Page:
Norse mythology is the best preserved version of Germanic paganism, sharing the same essential pantheon with Anglo-Saxon mythology. Both have their roots in a hypothetical Indo-European mythology that is believed to be at the root of most pre-Christian religions in Europe and India (including Hinduism, Jainism and Zoroastrianism) because they all share significant commonalities. For example, Zeus, Jupiter, Thor and Indra are all thunder-gods and all are associated with the same day of the week - Thursday: English derives Thursday from Thor, while the French Jeudi and Italian Goivedi come from the Latin Jovis (or Iovis) Dies meaning Jupiter Day.
Norse mythology is a collection of believes, not a set doctrine. Originally orally transmitted, most of our knowledge of it comes from a few medieval texts including the Elder Edda (Poetic Edda), and Younger Edda (Prose Edda), which were written down between 1000 and 1300 AD.
The Norse believed there were nine worlds, most of which play a part in Runemarks
Runes - Pragmatic or Divine?
Runes were the alphabetic script of the people of Northern Europe. Although there is debate of the origins, it is believed that they derived from Roman letters. In addition to their use as a written alphabet, runes also served as symbols used for magic and divination and are actual words in the language; for example fehu (F) can mean cattle or wealth (one being synonymous with the other). Thus, the rune Fehu indicates possessions won or earned, good luck, sign of hope and plenty, success and happiness. Whereas Fehu Reversed indicates loss of personal property or esteem, or some sort of failure; cowardice, stupidity and so forth. Runes remained in common use well into the 17th century, until they were officially banned by the church in 1639.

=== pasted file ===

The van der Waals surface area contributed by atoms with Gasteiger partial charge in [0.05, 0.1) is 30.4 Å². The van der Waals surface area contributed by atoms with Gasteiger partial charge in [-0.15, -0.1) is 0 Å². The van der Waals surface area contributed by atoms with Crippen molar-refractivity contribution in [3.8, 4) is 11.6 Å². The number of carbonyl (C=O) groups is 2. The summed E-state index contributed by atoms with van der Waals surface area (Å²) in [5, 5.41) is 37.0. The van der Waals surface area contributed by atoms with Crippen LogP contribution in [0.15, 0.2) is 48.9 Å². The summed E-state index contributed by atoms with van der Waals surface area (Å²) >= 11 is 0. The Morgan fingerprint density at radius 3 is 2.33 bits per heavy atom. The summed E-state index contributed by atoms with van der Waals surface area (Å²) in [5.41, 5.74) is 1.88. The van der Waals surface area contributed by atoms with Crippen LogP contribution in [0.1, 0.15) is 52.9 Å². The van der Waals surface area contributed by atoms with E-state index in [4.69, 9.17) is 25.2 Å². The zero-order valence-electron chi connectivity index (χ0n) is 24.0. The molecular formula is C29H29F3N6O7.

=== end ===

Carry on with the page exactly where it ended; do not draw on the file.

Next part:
Norse mythology says that the runes originated from the god Odin and came to man through the god Heimdall, the guardian of the gods and the link between Midgard and Asgard. Heimdall sired three sons with human women: Thrall, Churl and Jarl. When Jarl was old enough to show signs of his nobility, Heimdall claimed him as his son and taught him the runes. Thus Thrall, Churl and Jarl were the ancestors of the three classes of men: slave, freeman and noble.
A less divine interpretation is offered by the Eastern Roman historian Procopius (500-565 AD) who records that after raiding the European continent for a few generations, the Germanic people known as the heruli, retreated back to Scandinavia in 512 AD. As their old territory was now occupied by the Danes they settled in present-day Sweden. The Proto-Norse word for the heruli is erilar, etymologically close to jarl (the modern-day Norwegian word for Earl). So it doesn't seem too far fetched to extrapolate that the heruli might have brought back the runic alphabet with them and leveraged their knowledge of the runes into a magical art, thus placing themselves firmly at the top of the local hierarchy; and, like many a culture before and after them, then consolidated their position with the help of a few well placed myths!
This article was originally published in February 2008, and has been updated for the
October 2009 paperback release.
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